6 Reasons to Hop on a Plane to Japan Before Ski Season Ends

Ditch the inconsistent snows of the US for what some are calling the best powder in the world
January 17, 2020Words by Drew ZieffPhotos by Katie Botwin

The US has some world-class ski mountains, and don’t get us wrong, we’ve had some of the best ski days riding in the Rockies and the Tetons. But it’s notoriously hit or miss, and the highs of the hits sometimes only just make up for the lows of the misses. The weather recipe has to be just right—the wrong amount of moisture, wind, or warmth, and the gumbo turns to garbage.

So instead of gambling away what we’ve got left of the ski season on unpredictable American snow, we’re expanding our horizons. Where does it storm consistently? Where can a powderhound get a guaranteed shot at deep snow? Does such a place really exist? We’ve found that it does—in the Land of the Rising Sun.

It might be a long flight all the way to Japan, but we’ve got reasons to take the leap, this season or next. After all, it just might be your best bet.

Consistent, Deep Powder

Consistent, Deep Powder
Situated in Niseko, Hokkaido—perhaps the most beloved ski area in Japan—this little cabin sees plenty of snow. 

Come winter, Japan gets pounded by storms so regularly that the first month of the year is lovingly referred to as “Japanuary” (something to keep in mind for next year). The mythically deep snow has its own nickname, too: “Japow.” If you’re unfamiliar with either of those terms, throw a hashtag on the front of either and dive into a pow-filled rabbit hole on the ‘gram—you won’t need much more convincing.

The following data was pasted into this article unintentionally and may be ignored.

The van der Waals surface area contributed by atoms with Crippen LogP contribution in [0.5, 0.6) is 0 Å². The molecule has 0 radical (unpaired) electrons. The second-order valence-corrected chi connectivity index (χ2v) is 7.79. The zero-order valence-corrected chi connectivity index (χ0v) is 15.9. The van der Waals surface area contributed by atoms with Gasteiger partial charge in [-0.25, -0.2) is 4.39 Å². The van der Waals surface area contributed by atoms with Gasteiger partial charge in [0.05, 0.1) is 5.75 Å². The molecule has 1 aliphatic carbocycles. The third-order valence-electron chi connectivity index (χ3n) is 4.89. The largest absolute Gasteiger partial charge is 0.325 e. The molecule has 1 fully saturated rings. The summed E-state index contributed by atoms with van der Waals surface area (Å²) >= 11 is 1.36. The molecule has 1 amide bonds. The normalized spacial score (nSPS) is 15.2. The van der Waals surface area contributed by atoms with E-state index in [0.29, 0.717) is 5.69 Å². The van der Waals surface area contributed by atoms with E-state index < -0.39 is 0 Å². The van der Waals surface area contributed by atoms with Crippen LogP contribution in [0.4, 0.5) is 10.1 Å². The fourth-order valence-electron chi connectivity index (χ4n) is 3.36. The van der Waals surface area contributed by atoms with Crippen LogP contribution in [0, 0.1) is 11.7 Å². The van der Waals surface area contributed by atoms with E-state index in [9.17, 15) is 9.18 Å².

Japan’s northern island of Hokkaido has an alchemical formula of wind, mountains, and sea—the resulting storms consistently produce the deepest, lightest, and most sought-after snow on Earth over a concentrated window. For the meteorological nerds out there: Prevailing winds flow from the northwest, whipping cold air from continental Asia over the moisture-rich Sea of Japan. Throw in the sudden uptick in altitude—Japanese mountains literally rise straight out of the sea—and you’ve got one of the most consistent storm formulas in the world.

Internationally Renowned Ski Resorts

Internationally Renowned Ski Resorts
If you’ve got the time, bounce between islands to experience both legendary powder and technical terrain. 

Hokkaido is the go-to for most skiers who come to Japan, as it’s famous for its aforementioned “ japow,” but Honshu’s terrain is steeper, more technical, and for advanced skiers, equally attractive. On Honshu (mainland Japan), the Nagano prefecture, home to the ‘98 Olympics, is a hotbed for winter sports with ski resorts like Hakuba Valley and Nozawa Onsen. There’s also skiing far to the north in Iwate, which offers a relatively quiet scene when compared to Hokkaido, where Niseko United is likely the country’s most internationally renowned resort

Andy Forch, Huckberry Co-founder

Insider tips from Huckbery Co-founder Andy Forch:

“When I went to Hokkaido, Japan, I skied with my fellow co-founder, Rich, at his uncles’ resort, Iwanai. Instead of ascending the mountain via chairlift, you ride a snowcat from the base to the top. That in itself is an unreal experience (riding up a steep grade and drinking Hibiki whiskey in styrofoam cups while a blizzard covers your tracks), but the best part is that the snowcat takes you to a different part of the mountain each time, so you never ski the same run twice. Every run is a powder run.”


Excellent Backcountry Skiing

Excellent Backcountry Skiing
All you have to do to score backcountry conditions like these is ski out your back door.